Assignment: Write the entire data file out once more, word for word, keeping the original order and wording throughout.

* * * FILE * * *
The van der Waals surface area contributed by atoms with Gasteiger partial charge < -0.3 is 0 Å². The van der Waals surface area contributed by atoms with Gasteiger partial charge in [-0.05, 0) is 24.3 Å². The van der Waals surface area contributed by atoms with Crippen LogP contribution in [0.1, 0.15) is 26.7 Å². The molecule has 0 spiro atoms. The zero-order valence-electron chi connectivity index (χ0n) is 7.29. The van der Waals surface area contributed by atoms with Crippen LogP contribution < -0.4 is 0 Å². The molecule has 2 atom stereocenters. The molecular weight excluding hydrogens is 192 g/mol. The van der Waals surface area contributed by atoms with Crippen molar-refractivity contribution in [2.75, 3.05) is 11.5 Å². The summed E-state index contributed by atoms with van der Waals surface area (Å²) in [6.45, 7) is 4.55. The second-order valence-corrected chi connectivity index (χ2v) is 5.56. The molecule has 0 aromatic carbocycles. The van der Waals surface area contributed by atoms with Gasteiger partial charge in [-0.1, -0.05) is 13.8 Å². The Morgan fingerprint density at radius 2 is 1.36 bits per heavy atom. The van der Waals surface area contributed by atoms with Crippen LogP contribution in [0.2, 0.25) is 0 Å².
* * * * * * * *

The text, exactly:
The van der Waals surface area contributed by atoms with Gasteiger partial charge < -0.3 is 0 Å². The van der Waals surface area contributed by atoms with Gasteiger partial charge in [-0.05, 0) is 24.3 Å². The van der Waals surface area contributed by atoms with Crippen LogP contribution in [0.1, 0.15) is 26.7 Å². The molecule has 0 spiro atoms. The zero-order valence-electron chi connectivity index (χ0n) is 7.29. The van der Waals surface area contributed by atoms with Crippen LogP contribution < -0.4 is 0 Å². The molecule has 2 atom stereocenters. The molecular weight excluding hydrogens is 192 g/mol. The van der Waals surface area contributed by atoms with Crippen molar-refractivity contribution in [2.75, 3.05) is 11.5 Å². The summed E-state index contributed by atoms with van der Waals surface area (Å²) in [6.45, 7) is 4.55. The second-order valence-corrected chi connectivity index (χ2v) is 5.56. The molecule has 0 aromatic carbocycles. The van der Waals surface area contributed by atoms with Gasteiger partial charge in [-0.1, -0.05) is 13.8 Å². The Morgan fingerprint density at radius 2 is 1.36 bits per heavy atom. The van der Waals surface area contributed by atoms with Crippen LogP contribution in [0.2, 0.25) is 0 Å².